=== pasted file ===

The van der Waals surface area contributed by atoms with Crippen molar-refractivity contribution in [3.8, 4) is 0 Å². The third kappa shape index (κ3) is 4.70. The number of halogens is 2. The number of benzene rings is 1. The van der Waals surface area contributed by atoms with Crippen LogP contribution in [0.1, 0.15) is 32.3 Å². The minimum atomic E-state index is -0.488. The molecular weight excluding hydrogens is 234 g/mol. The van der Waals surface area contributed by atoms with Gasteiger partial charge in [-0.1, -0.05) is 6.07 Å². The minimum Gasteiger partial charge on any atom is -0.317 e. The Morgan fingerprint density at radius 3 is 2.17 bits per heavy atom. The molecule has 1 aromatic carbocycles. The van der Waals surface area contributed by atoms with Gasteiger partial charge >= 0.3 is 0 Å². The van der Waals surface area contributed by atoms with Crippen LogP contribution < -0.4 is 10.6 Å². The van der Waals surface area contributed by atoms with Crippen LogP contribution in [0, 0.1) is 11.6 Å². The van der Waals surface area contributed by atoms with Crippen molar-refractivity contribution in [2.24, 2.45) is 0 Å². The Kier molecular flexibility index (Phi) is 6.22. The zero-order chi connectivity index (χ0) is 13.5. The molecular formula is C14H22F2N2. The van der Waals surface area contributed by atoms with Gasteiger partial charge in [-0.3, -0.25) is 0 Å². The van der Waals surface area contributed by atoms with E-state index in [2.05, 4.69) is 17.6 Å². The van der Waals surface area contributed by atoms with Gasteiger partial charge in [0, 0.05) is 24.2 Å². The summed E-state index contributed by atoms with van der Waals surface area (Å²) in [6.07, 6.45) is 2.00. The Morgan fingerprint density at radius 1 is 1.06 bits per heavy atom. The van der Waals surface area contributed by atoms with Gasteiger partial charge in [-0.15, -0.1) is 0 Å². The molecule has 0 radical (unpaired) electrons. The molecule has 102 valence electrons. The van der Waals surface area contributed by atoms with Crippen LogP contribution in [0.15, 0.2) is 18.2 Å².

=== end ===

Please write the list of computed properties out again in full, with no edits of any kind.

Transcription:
The van der Waals surface area contributed by atoms with Crippen molar-refractivity contribution in [3.8, 4) is 0 Å². The third kappa shape index (κ3) is 4.70. The number of halogens is 2. The number of benzene rings is 1. The van der Waals surface area contributed by atoms with Crippen LogP contribution in [0.1, 0.15) is 32.3 Å². The minimum atomic E-state index is -0.488. The molecular weight excluding hydrogens is 234 g/mol. The van der Waals surface area contributed by atoms with Gasteiger partial charge in [-0.1, -0.05) is 6.07 Å². The minimum Gasteiger partial charge on any atom is -0.317 e. The Morgan fingerprint density at radius 3 is 2.17 bits per heavy atom. The molecule has 1 aromatic carbocycles. The van der Waals surface area contributed by atoms with Gasteiger partial charge >= 0.3 is 0 Å². The van der Waals surface area contributed by atoms with Crippen LogP contribution < -0.4 is 10.6 Å². The van der Waals surface area contributed by atoms with Crippen LogP contribution in [0, 0.1) is 11.6 Å². The van der Waals surface area contributed by atoms with Crippen molar-refractivity contribution in [2.24, 2.45) is 0 Å². The Kier molecular flexibility index (Phi) is 6.22. The zero-order chi connectivity index (χ0) is 13.5. The molecular formula is C14H22F2N2. The van der Waals surface area contributed by atoms with Gasteiger partial charge in [-0.3, -0.25) is 0 Å². The van der Waals surface area contributed by atoms with E-state index in [2.05, 4.69) is 17.6 Å². The van der Waals surface area contributed by atoms with Gasteiger partial charge in [0, 0.05) is 24.2 Å². The summed E-state index contributed by atoms with van der Waals surface area (Å²) in [6.07, 6.45) is 2.00. The Morgan fingerprint density at radius 1 is 1.06 bits per heavy atom. The van der Waals surface area contributed by atoms with Gasteiger partial charge in [-0.15, -0.1) is 0 Å². The molecule has 0 radical (unpaired) electrons. The molecule has 102 valence electrons. The van der Waals surface area contributed by atoms with Crippen LogP contribution in [0.15, 0.2) is 18.2 Å².